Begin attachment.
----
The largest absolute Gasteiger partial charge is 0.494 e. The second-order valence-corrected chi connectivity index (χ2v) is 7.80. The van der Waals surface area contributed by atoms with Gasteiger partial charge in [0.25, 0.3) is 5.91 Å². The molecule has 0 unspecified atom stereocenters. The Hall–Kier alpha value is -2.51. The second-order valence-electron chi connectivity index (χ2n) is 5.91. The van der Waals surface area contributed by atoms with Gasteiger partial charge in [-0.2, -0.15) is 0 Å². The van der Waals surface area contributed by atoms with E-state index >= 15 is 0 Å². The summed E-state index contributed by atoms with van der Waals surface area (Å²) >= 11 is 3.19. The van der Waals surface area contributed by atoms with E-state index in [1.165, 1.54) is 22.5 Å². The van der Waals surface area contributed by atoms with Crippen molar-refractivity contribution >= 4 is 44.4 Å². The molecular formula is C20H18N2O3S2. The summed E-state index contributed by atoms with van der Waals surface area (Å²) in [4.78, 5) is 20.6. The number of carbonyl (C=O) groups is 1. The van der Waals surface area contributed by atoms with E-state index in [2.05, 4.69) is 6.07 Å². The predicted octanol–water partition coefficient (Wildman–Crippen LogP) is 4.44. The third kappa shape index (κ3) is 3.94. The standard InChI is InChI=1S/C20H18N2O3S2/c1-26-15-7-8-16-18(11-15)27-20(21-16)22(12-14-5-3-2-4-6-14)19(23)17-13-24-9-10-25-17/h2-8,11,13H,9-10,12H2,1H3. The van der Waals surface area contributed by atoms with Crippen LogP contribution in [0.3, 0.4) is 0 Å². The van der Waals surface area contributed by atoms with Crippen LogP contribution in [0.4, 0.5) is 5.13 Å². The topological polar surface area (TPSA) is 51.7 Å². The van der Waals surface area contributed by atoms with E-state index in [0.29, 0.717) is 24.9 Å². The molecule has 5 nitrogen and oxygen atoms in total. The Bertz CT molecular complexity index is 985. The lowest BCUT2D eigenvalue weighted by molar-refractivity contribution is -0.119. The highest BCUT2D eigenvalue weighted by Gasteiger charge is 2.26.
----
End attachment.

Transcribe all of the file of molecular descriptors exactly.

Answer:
The largest absolute Gasteiger partial charge is 0.494 e. The second-order valence-corrected chi connectivity index (χ2v) is 7.80. The van der Waals surface area contributed by atoms with Gasteiger partial charge in [0.25, 0.3) is 5.91 Å². The molecule has 0 unspecified atom stereocenters. The Hall–Kier alpha value is -2.51. The second-order valence-electron chi connectivity index (χ2n) is 5.91. The van der Waals surface area contributed by atoms with Gasteiger partial charge in [-0.2, -0.15) is 0 Å². The van der Waals surface area contributed by atoms with E-state index >= 15 is 0 Å². The summed E-state index contributed by atoms with van der Waals surface area (Å²) >= 11 is 3.19. The van der Waals surface area contributed by atoms with E-state index in [1.165, 1.54) is 22.5 Å². The van der Waals surface area contributed by atoms with Crippen molar-refractivity contribution >= 4 is 44.4 Å². The molecular formula is C20H18N2O3S2. The summed E-state index contributed by atoms with van der Waals surface area (Å²) in [4.78, 5) is 20.6. The number of carbonyl (C=O) groups is 1. The van der Waals surface area contributed by atoms with E-state index in [2.05, 4.69) is 6.07 Å². The predicted octanol–water partition coefficient (Wildman–Crippen LogP) is 4.44. The third kappa shape index (κ3) is 3.94. The standard InChI is InChI=1S/C20H18N2O3S2/c1-26-15-7-8-16-18(11-15)27-20(21-16)22(12-14-5-3-2-4-6-14)19(23)17-13-24-9-10-25-17/h2-8,11,13H,9-10,12H2,1H3. The van der Waals surface area contributed by atoms with Crippen LogP contribution in [0.3, 0.4) is 0 Å². The van der Waals surface area contributed by atoms with Crippen LogP contribution in [0.4, 0.5) is 5.13 Å². The topological polar surface area (TPSA) is 51.7 Å². The van der Waals surface area contributed by atoms with E-state index in [0.29, 0.717) is 24.9 Å². The molecule has 5 nitrogen and oxygen atoms in total. The Bertz CT molecular complexity index is 985. The lowest BCUT2D eigenvalue weighted by molar-refractivity contribution is -0.119. The highest BCUT2D eigenvalue weighted by Gasteiger charge is 2.26.